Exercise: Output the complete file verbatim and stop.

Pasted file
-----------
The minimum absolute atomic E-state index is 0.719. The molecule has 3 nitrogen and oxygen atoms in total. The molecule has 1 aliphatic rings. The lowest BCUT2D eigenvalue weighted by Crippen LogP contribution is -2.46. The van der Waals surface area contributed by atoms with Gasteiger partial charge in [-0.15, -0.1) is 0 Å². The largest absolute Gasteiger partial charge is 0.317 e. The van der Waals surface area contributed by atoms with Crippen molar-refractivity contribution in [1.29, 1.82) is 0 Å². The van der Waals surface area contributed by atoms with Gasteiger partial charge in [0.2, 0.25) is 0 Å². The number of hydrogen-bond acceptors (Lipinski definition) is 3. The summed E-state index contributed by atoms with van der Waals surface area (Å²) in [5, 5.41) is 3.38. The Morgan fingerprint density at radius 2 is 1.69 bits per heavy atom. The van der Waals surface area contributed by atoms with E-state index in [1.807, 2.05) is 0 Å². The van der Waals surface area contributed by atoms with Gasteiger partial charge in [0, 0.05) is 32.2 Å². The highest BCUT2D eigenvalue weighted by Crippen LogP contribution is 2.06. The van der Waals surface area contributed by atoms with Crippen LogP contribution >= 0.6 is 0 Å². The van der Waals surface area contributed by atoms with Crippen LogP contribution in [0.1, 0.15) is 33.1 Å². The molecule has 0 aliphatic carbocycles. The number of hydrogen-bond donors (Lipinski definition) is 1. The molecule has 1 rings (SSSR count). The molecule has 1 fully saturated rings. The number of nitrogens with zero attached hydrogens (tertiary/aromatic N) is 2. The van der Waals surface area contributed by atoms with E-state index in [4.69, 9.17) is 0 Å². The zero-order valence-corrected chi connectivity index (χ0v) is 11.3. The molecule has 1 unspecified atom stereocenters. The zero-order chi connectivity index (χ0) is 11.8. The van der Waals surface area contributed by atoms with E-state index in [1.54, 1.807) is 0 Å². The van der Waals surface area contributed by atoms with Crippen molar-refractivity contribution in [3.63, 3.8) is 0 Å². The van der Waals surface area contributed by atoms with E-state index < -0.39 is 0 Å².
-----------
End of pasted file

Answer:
The minimum absolute atomic E-state index is 0.719. The molecule has 3 nitrogen and oxygen atoms in total. The molecule has 1 aliphatic rings. The lowest BCUT2D eigenvalue weighted by Crippen LogP contribution is -2.46. The van der Waals surface area contributed by atoms with Gasteiger partial charge in [-0.15, -0.1) is 0 Å². The largest absolute Gasteiger partial charge is 0.317 e. The van der Waals surface area contributed by atoms with Crippen molar-refractivity contribution in [1.29, 1.82) is 0 Å². The van der Waals surface area contributed by atoms with Gasteiger partial charge in [0.2, 0.25) is 0 Å². The number of hydrogen-bond acceptors (Lipinski definition) is 3. The summed E-state index contributed by atoms with van der Waals surface area (Å²) in [5, 5.41) is 3.38. The Morgan fingerprint density at radius 2 is 1.69 bits per heavy atom. The van der Waals surface area contributed by atoms with E-state index in [1.807, 2.05) is 0 Å². The van der Waals surface area contributed by atoms with Gasteiger partial charge in [0, 0.05) is 32.2 Å². The highest BCUT2D eigenvalue weighted by Crippen LogP contribution is 2.06. The van der Waals surface area contributed by atoms with Crippen LogP contribution >= 0.6 is 0 Å². The van der Waals surface area contributed by atoms with Crippen LogP contribution in [0.1, 0.15) is 33.1 Å². The molecule has 0 aliphatic carbocycles. The number of hydrogen-bond donors (Lipinski definition) is 1. The molecule has 1 rings (SSSR count). The molecule has 1 fully saturated rings. The number of nitrogens with zero attached hydrogens (tertiary/aromatic N) is 2. The van der Waals surface area contributed by atoms with E-state index in [4.69, 9.17) is 0 Å². The zero-order valence-corrected chi connectivity index (χ0v) is 11.3. The molecule has 1 unspecified atom stereocenters. The zero-order chi connectivity index (χ0) is 11.8. The van der Waals surface area contributed by atoms with E-state index in [1.54, 1.807) is 0 Å². The van der Waals surface area contributed by atoms with Crippen molar-refractivity contribution in [3.63, 3.8) is 0 Å². The van der Waals surface area contributed by atoms with E-state index < -0.39 is 0 Å².